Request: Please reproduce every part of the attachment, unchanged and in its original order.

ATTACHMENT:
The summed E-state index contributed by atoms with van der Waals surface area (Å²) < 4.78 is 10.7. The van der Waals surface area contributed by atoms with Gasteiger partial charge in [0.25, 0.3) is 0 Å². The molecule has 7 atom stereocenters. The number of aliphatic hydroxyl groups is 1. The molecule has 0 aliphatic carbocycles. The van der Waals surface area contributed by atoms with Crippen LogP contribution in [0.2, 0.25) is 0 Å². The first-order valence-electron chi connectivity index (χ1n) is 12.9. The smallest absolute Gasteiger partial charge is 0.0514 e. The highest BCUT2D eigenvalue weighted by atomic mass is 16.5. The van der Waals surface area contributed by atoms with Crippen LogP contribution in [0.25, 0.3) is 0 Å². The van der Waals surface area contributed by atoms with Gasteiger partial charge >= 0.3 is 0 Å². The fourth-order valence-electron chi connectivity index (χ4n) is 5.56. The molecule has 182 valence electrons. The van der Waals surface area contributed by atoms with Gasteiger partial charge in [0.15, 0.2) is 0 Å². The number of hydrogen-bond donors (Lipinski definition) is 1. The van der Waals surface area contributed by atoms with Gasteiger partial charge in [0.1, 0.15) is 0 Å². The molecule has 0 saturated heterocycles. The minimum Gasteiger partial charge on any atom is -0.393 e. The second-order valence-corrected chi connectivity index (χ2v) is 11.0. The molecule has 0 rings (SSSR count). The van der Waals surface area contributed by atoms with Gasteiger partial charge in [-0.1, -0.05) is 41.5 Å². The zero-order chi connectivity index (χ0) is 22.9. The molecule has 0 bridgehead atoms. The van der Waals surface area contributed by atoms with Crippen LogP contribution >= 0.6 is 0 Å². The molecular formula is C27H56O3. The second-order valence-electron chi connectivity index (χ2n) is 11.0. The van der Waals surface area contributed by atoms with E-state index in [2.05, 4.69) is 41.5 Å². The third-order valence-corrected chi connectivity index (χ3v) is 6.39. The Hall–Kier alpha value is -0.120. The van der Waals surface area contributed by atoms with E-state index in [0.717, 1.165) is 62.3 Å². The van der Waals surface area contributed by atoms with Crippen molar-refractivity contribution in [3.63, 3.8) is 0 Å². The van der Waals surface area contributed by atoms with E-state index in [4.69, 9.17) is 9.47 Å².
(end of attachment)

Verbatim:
The summed E-state index contributed by atoms with van der Waals surface area (Å²) < 4.78 is 10.7. The van der Waals surface area contributed by atoms with Gasteiger partial charge in [0.25, 0.3) is 0 Å². The molecule has 7 atom stereocenters. The number of aliphatic hydroxyl groups is 1. The molecule has 0 aliphatic carbocycles. The van der Waals surface area contributed by atoms with Crippen LogP contribution in [0.2, 0.25) is 0 Å². The first-order valence-electron chi connectivity index (χ1n) is 12.9. The smallest absolute Gasteiger partial charge is 0.0514 e. The highest BCUT2D eigenvalue weighted by atomic mass is 16.5. The van der Waals surface area contributed by atoms with Crippen LogP contribution in [0.25, 0.3) is 0 Å². The van der Waals surface area contributed by atoms with Gasteiger partial charge >= 0.3 is 0 Å². The fourth-order valence-electron chi connectivity index (χ4n) is 5.56. The molecule has 182 valence electrons. The van der Waals surface area contributed by atoms with Gasteiger partial charge in [0.15, 0.2) is 0 Å². The number of hydrogen-bond donors (Lipinski definition) is 1. The van der Waals surface area contributed by atoms with Gasteiger partial charge in [0.1, 0.15) is 0 Å². The molecule has 0 saturated heterocycles. The minimum Gasteiger partial charge on any atom is -0.393 e. The second-order valence-corrected chi connectivity index (χ2v) is 11.0. The molecule has 0 rings (SSSR count). The van der Waals surface area contributed by atoms with Gasteiger partial charge in [-0.1, -0.05) is 41.5 Å². The zero-order chi connectivity index (χ0) is 22.9. The molecule has 0 bridgehead atoms. The van der Waals surface area contributed by atoms with Crippen LogP contribution >= 0.6 is 0 Å². The molecular formula is C27H56O3. The second-order valence-electron chi connectivity index (χ2n) is 11.0. The van der Waals surface area contributed by atoms with E-state index in [2.05, 4.69) is 41.5 Å². The third-order valence-corrected chi connectivity index (χ3v) is 6.39. The Hall–Kier alpha value is -0.120. The van der Waals surface area contributed by atoms with E-state index in [0.717, 1.165) is 62.3 Å². The van der Waals surface area contributed by atoms with Crippen molar-refractivity contribution in [3.63, 3.8) is 0 Å². The van der Waals surface area contributed by atoms with E-state index in [4.69, 9.17) is 9.47 Å².